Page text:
Since a normal pregnancy can range from 240 to 300 days (35 to 42 weeks), it is almost impossible to predict a baby’s due date accurately. The question of overdue babies is a vexing one because, come the ninth month (by dates), doctors and midwives often get itchy fingers and want that baby out! In many Western countries, the rise of inductions and Cesareans confirms a trend towards births that are managed by medical professionals rather than those where nature is encouraged to take its course. I am not talking of the wonderful life-saving work that medics are able to offer women whose deliveries have become complicated, but I do question the wisdom of unnecessary interventions that appear to be designed for the convenience of doctors and hospitals.

A few doses of Caulophyllum can help to start a labor that is late (according to dates) but ready—that is, the baby is ready to come out and the mother’s body is correspondingly ready to deliver. I suggest women take it in the 200C potency 3 times daily for up to 2 days, and then repeat it 3–7 days later if labor still has not begun. If labor doesn’t start after a second repetition of Caulophyllum, a different remedy may be needed, or perhaps the dates are not correct. There are other homeopathic medicines that may be indicated at this stage in a pregnancy when labor is delayed, but they really need to be determined by a skilled, professional homeopath.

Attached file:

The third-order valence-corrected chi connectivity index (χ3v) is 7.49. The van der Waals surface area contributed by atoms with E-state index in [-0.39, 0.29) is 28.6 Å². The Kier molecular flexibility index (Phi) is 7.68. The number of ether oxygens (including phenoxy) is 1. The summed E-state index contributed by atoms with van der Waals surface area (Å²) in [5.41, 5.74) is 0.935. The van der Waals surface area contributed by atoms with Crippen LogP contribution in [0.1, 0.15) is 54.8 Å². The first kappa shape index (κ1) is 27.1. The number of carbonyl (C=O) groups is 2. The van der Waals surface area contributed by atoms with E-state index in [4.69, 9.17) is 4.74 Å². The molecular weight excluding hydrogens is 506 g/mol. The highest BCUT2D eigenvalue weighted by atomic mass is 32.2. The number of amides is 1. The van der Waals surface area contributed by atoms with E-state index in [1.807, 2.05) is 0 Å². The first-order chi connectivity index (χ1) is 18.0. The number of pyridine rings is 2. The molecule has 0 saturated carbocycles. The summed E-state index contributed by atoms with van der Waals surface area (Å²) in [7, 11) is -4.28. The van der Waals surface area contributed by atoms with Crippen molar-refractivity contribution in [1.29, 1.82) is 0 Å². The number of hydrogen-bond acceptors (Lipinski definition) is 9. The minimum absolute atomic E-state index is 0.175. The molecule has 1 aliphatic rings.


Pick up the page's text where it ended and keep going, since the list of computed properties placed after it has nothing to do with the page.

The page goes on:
Because homeopathic medicines are non-toxic, they are safe, especially in pregnancy, but it’s sensible not to take something for every little complaint—(a rule that’s true not just during pregnancy). Use them wisely and sensibly, and you will make a lasting relationship with a wonderful source of healing!

Bio:

Miranda Castro is a British homeopath who has been practicing homeopathy since 1982 and living in the US since 1994. She is author the best-selling The Complete Homeopathy Handbook, the much-loved Homeopathy for Pregnancy, Birth and Your Baby’s First Years and A Homeopathic Guide to Stress. She is a Fellow of the Society of Homeopaths (UK) and past President of the North American Society of Homeopaths. She currently lives in Gainesville, Florida. www.mirandacastro.com

*This information is intended for professional use only. The views and opinions expressed herein do not necessarily reflect the views and opinions of TxOptions, Standard Homeopathic and Hyland’s. These statements are based upon traditional homeopathic practice. They have not been reviewed by the Food and Drug Administration.